In addition, Masa will also open up summer programs for 16-year olds for between six to 10 weeks, as well as semester abroad programs.

Masa Israel has received authorization from the government and the Jewish Agency to expand the age range of its participants for many of its programs.

The organization, which brings young Jewish adults to Israel for long-term educational experiences, will now be able to offer its programs for those up to age 35, as opposed to the current limit of 30.

In addition, Masa will also open up summer programs for 16-year-olds for six-10 weeks, as well as semester abroad programs. It plans to offer them beginning next summer.

The organization is also planning to open a leadership course for Jews up to age 40 in positions of influence in their chosen careers, in order to help further develop their capabilities.

Masa CEO Ofer Gutman said that his organization had proved to the Jewish Agency and the government during the past 18 months of corona that it could operate its programs effectively and safely despite the pandemic.

“This demonstrates that Masa is the right vehicle for these kinds of activities,” said Gutman, adding that the organization had learned a great deal about how to effectively carry out its activities and programs despite the difficulties posed by the virus.

“We want to get people engaged in society here in Israel, and get them connected to Jewish identity as well,” he said.
Gutman noted that several Masa programs have seen a significant increase in the number of participants over the last 18 months, such as the Masa Career track that places college and university graduates in five-month professional internship programs in Israel.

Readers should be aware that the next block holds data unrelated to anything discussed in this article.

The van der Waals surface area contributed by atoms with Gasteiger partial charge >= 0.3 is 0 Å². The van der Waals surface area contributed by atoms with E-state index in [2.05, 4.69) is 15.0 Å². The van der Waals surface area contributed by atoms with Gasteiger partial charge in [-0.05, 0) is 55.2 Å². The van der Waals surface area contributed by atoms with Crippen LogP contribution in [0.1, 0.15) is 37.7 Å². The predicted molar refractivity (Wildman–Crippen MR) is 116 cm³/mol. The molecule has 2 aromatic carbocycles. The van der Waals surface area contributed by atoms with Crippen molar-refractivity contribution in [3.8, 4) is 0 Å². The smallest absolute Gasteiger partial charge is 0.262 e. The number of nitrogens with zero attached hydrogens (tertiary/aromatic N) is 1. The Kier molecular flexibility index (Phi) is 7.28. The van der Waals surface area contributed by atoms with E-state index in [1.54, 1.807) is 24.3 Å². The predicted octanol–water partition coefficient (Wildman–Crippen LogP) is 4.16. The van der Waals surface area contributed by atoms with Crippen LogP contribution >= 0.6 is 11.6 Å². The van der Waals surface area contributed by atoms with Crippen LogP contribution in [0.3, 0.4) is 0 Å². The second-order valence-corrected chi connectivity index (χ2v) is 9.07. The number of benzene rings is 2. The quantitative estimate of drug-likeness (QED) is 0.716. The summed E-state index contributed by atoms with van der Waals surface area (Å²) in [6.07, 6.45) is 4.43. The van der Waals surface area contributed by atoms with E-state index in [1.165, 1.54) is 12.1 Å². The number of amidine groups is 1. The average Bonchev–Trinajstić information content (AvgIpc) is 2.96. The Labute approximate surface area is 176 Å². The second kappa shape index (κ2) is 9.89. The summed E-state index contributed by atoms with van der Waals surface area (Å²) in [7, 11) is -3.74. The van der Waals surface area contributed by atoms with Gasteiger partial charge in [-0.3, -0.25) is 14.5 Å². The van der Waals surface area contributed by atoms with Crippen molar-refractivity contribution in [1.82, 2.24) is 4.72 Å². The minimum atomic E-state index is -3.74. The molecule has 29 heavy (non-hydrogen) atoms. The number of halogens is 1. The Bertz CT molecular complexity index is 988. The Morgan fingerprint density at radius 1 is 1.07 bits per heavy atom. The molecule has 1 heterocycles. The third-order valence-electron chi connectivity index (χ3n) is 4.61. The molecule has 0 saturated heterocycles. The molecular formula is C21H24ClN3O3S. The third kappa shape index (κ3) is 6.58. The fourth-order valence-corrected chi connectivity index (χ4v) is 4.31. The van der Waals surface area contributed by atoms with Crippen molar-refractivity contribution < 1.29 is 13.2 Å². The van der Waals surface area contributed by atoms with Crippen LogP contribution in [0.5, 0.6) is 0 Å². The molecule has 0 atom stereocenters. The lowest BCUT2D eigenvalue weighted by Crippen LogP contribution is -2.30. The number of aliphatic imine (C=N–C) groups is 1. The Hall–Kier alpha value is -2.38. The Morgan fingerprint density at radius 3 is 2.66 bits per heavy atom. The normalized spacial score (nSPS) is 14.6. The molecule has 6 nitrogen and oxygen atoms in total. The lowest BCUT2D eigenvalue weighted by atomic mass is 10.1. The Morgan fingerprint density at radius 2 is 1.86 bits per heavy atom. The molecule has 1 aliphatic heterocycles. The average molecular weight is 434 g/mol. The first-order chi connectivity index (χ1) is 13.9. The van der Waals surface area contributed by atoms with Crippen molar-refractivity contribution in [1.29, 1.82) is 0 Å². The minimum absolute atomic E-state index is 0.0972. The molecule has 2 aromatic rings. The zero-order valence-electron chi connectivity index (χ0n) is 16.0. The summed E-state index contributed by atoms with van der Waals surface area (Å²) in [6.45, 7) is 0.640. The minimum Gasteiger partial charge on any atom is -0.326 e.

There were 478 participants who had registered by September 2020 for Masa Career, but that has jumped to 1,231in 2021 compared to the same time last year. 

Gutman said Masa has seen an increase of 10% in its gap year programs, and a 15% increase in its academic fellows' track. He ascribes the increased participation specifically to the corona crisis, which he says has created a dearth of attractive options for university-aged Jewish students and graduates.

“Many youths have just been stuck at home, they’re fed up, but they want challenges, they want out-of-the-box options,” Gutman said. “During the pandemic, Masa has been one of the only ways to come to Israel. Short-term trips are not going to be big as long as COVID is around.”
Gutman added that the ongoing influx of Masa participants into Israel is an important aspect of maintaining and bolstering Israel’s relationship with Jewish communities abroad, since the participants interact with many different parts of Israeli society.

“Israelis don’t think a lot about Jews abroad, but Jews having Shabbat dinner here with Israelis, volunteering in schools, doing their internships, are interacting with Israelis, bringing their personal stories and history, representing their communities, and show Israelis where they come from,” he said.

The total number of participants in all Masa’s programs in 2021 has held steady, and has grown by just a few hundred more individuals over 2020’s figures.

This is likely due to a decrease in participants in its Jewish studies track, which the organization believes is a result of graduates registration for the same institutions but through different organizing bodies.